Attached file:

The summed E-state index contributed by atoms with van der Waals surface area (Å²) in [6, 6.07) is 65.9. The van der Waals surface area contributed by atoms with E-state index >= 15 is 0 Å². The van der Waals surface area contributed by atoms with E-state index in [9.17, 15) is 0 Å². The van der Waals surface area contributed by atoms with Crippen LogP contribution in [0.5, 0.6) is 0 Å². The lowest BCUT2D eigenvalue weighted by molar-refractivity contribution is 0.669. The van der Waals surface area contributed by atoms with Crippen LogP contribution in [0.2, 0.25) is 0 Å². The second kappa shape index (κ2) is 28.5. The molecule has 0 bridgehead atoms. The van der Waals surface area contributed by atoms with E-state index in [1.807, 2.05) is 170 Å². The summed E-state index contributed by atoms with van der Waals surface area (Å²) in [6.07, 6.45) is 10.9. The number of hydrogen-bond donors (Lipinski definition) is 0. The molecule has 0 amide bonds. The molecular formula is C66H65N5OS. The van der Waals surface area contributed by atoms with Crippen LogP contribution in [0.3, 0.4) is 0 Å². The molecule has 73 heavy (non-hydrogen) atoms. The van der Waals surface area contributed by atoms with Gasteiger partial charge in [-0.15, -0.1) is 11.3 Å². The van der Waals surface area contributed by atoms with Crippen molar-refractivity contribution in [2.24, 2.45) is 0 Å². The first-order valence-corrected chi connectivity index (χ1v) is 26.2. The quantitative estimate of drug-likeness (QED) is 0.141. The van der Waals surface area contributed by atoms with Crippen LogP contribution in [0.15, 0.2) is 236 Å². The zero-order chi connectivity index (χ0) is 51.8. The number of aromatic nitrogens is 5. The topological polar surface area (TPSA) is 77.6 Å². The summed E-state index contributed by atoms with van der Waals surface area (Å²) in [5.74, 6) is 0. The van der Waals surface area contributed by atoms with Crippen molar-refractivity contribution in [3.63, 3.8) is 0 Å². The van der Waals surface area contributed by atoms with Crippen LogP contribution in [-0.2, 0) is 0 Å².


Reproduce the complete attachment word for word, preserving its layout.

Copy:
The summed E-state index contributed by atoms with van der Waals surface area (Å²) in [6, 6.07) is 65.9. The van der Waals surface area contributed by atoms with E-state index >= 15 is 0 Å². The van der Waals surface area contributed by atoms with E-state index in [9.17, 15) is 0 Å². The van der Waals surface area contributed by atoms with Crippen LogP contribution in [0.5, 0.6) is 0 Å². The lowest BCUT2D eigenvalue weighted by molar-refractivity contribution is 0.669. The van der Waals surface area contributed by atoms with Crippen LogP contribution in [0.2, 0.25) is 0 Å². The second kappa shape index (κ2) is 28.5. The molecule has 0 bridgehead atoms. The van der Waals surface area contributed by atoms with E-state index in [1.807, 2.05) is 170 Å². The summed E-state index contributed by atoms with van der Waals surface area (Å²) in [6.07, 6.45) is 10.9. The number of hydrogen-bond donors (Lipinski definition) is 0. The molecule has 0 amide bonds. The molecular formula is C66H65N5OS. The van der Waals surface area contributed by atoms with Crippen LogP contribution in [0.3, 0.4) is 0 Å². The molecule has 73 heavy (non-hydrogen) atoms. The van der Waals surface area contributed by atoms with Gasteiger partial charge in [-0.15, -0.1) is 11.3 Å². The van der Waals surface area contributed by atoms with Crippen molar-refractivity contribution in [2.24, 2.45) is 0 Å². The first-order valence-corrected chi connectivity index (χ1v) is 26.2. The quantitative estimate of drug-likeness (QED) is 0.141. The van der Waals surface area contributed by atoms with Crippen LogP contribution in [0.15, 0.2) is 236 Å². The zero-order chi connectivity index (χ0) is 51.8. The number of aromatic nitrogens is 5. The topological polar surface area (TPSA) is 77.6 Å². The summed E-state index contributed by atoms with van der Waals surface area (Å²) in [5.74, 6) is 0. The van der Waals surface area contributed by atoms with Crippen molar-refractivity contribution in [3.63, 3.8) is 0 Å². The van der Waals surface area contributed by atoms with Crippen LogP contribution in [-0.2, 0) is 0 Å².